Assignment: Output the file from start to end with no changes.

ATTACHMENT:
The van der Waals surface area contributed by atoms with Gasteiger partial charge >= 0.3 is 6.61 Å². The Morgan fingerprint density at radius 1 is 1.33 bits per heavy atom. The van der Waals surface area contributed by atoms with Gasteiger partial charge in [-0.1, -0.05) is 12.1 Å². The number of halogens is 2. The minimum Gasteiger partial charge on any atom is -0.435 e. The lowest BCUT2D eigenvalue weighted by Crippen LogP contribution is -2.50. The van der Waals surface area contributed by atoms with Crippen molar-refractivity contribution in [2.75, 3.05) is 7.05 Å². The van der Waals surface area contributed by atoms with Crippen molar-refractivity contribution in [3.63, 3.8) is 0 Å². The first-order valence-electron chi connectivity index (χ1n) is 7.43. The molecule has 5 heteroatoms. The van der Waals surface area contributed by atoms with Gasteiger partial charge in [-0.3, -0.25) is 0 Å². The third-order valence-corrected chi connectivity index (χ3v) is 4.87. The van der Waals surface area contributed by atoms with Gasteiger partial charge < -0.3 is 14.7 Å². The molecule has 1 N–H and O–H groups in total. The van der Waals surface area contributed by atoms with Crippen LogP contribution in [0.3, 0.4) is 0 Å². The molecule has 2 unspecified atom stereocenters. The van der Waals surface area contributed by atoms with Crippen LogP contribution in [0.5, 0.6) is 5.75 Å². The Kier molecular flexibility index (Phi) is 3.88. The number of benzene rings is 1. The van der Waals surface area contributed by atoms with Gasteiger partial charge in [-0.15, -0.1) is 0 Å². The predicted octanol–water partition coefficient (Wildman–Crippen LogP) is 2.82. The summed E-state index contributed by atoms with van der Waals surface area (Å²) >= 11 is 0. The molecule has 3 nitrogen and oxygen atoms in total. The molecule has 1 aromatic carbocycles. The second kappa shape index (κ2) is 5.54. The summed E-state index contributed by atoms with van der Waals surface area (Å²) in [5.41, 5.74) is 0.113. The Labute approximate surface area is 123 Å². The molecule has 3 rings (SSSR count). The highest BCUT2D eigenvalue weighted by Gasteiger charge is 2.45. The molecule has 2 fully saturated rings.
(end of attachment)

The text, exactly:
The van der Waals surface area contributed by atoms with Gasteiger partial charge >= 0.3 is 6.61 Å². The Morgan fingerprint density at radius 1 is 1.33 bits per heavy atom. The van der Waals surface area contributed by atoms with Gasteiger partial charge in [-0.1, -0.05) is 12.1 Å². The number of halogens is 2. The minimum Gasteiger partial charge on any atom is -0.435 e. The lowest BCUT2D eigenvalue weighted by Crippen LogP contribution is -2.50. The van der Waals surface area contributed by atoms with Crippen molar-refractivity contribution in [2.75, 3.05) is 7.05 Å². The van der Waals surface area contributed by atoms with Crippen molar-refractivity contribution in [3.63, 3.8) is 0 Å². The first-order valence-electron chi connectivity index (χ1n) is 7.43. The molecule has 5 heteroatoms. The van der Waals surface area contributed by atoms with Gasteiger partial charge in [-0.3, -0.25) is 0 Å². The third-order valence-corrected chi connectivity index (χ3v) is 4.87. The van der Waals surface area contributed by atoms with Gasteiger partial charge < -0.3 is 14.7 Å². The molecule has 1 N–H and O–H groups in total. The van der Waals surface area contributed by atoms with Crippen LogP contribution in [0.3, 0.4) is 0 Å². The molecule has 2 unspecified atom stereocenters. The van der Waals surface area contributed by atoms with Crippen LogP contribution in [0.5, 0.6) is 5.75 Å². The Kier molecular flexibility index (Phi) is 3.88. The number of benzene rings is 1. The van der Waals surface area contributed by atoms with Gasteiger partial charge in [-0.15, -0.1) is 0 Å². The predicted octanol–water partition coefficient (Wildman–Crippen LogP) is 2.82. The summed E-state index contributed by atoms with van der Waals surface area (Å²) >= 11 is 0. The molecule has 3 nitrogen and oxygen atoms in total. The molecule has 1 aromatic carbocycles. The second kappa shape index (κ2) is 5.54. The summed E-state index contributed by atoms with van der Waals surface area (Å²) in [5.41, 5.74) is 0.113. The Labute approximate surface area is 123 Å². The molecule has 3 rings (SSSR count). The highest BCUT2D eigenvalue weighted by Gasteiger charge is 2.45. The molecule has 2 fully saturated rings.